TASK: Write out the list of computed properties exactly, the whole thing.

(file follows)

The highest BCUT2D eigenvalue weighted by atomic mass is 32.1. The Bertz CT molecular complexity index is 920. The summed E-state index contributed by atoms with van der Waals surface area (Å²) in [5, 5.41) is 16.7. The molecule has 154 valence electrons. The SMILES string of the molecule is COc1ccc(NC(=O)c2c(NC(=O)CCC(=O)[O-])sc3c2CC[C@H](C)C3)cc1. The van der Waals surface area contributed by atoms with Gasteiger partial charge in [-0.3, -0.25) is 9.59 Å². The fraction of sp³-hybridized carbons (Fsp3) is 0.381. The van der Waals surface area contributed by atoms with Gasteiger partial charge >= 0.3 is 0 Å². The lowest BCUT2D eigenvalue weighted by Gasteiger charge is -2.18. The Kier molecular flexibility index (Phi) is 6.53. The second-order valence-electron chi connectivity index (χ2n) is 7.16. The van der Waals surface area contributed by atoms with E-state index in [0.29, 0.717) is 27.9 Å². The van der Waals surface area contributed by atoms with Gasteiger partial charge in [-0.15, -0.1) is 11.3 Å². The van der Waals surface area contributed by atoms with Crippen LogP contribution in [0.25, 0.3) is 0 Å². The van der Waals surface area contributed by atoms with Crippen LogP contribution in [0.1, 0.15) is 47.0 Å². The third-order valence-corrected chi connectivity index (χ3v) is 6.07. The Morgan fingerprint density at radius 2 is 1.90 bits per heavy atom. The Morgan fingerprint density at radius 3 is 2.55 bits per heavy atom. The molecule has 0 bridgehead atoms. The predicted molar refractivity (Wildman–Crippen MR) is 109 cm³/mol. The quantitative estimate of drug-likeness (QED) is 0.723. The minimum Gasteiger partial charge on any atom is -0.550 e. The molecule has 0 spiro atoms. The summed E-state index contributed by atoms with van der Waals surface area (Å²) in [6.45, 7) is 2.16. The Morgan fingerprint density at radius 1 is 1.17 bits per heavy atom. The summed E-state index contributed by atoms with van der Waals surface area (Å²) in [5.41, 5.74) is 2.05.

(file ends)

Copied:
The highest BCUT2D eigenvalue weighted by atomic mass is 32.1. The Bertz CT molecular complexity index is 920. The summed E-state index contributed by atoms with van der Waals surface area (Å²) in [5, 5.41) is 16.7. The molecule has 154 valence electrons. The SMILES string of the molecule is COc1ccc(NC(=O)c2c(NC(=O)CCC(=O)[O-])sc3c2CC[C@H](C)C3)cc1. The van der Waals surface area contributed by atoms with Gasteiger partial charge in [-0.3, -0.25) is 9.59 Å². The fraction of sp³-hybridized carbons (Fsp3) is 0.381. The van der Waals surface area contributed by atoms with Gasteiger partial charge >= 0.3 is 0 Å². The lowest BCUT2D eigenvalue weighted by Gasteiger charge is -2.18. The Kier molecular flexibility index (Phi) is 6.53. The second-order valence-electron chi connectivity index (χ2n) is 7.16. The van der Waals surface area contributed by atoms with E-state index in [0.29, 0.717) is 27.9 Å². The van der Waals surface area contributed by atoms with Gasteiger partial charge in [-0.15, -0.1) is 11.3 Å². The van der Waals surface area contributed by atoms with Crippen LogP contribution in [0.25, 0.3) is 0 Å². The van der Waals surface area contributed by atoms with Crippen LogP contribution in [0.1, 0.15) is 47.0 Å². The third-order valence-corrected chi connectivity index (χ3v) is 6.07. The Morgan fingerprint density at radius 2 is 1.90 bits per heavy atom. The Morgan fingerprint density at radius 3 is 2.55 bits per heavy atom. The molecule has 0 bridgehead atoms. The predicted molar refractivity (Wildman–Crippen MR) is 109 cm³/mol. The quantitative estimate of drug-likeness (QED) is 0.723. The minimum Gasteiger partial charge on any atom is -0.550 e. The molecule has 0 spiro atoms. The summed E-state index contributed by atoms with van der Waals surface area (Å²) in [6.45, 7) is 2.16. The Morgan fingerprint density at radius 1 is 1.17 bits per heavy atom. The summed E-state index contributed by atoms with van der Waals surface area (Å²) in [5.41, 5.74) is 2.05.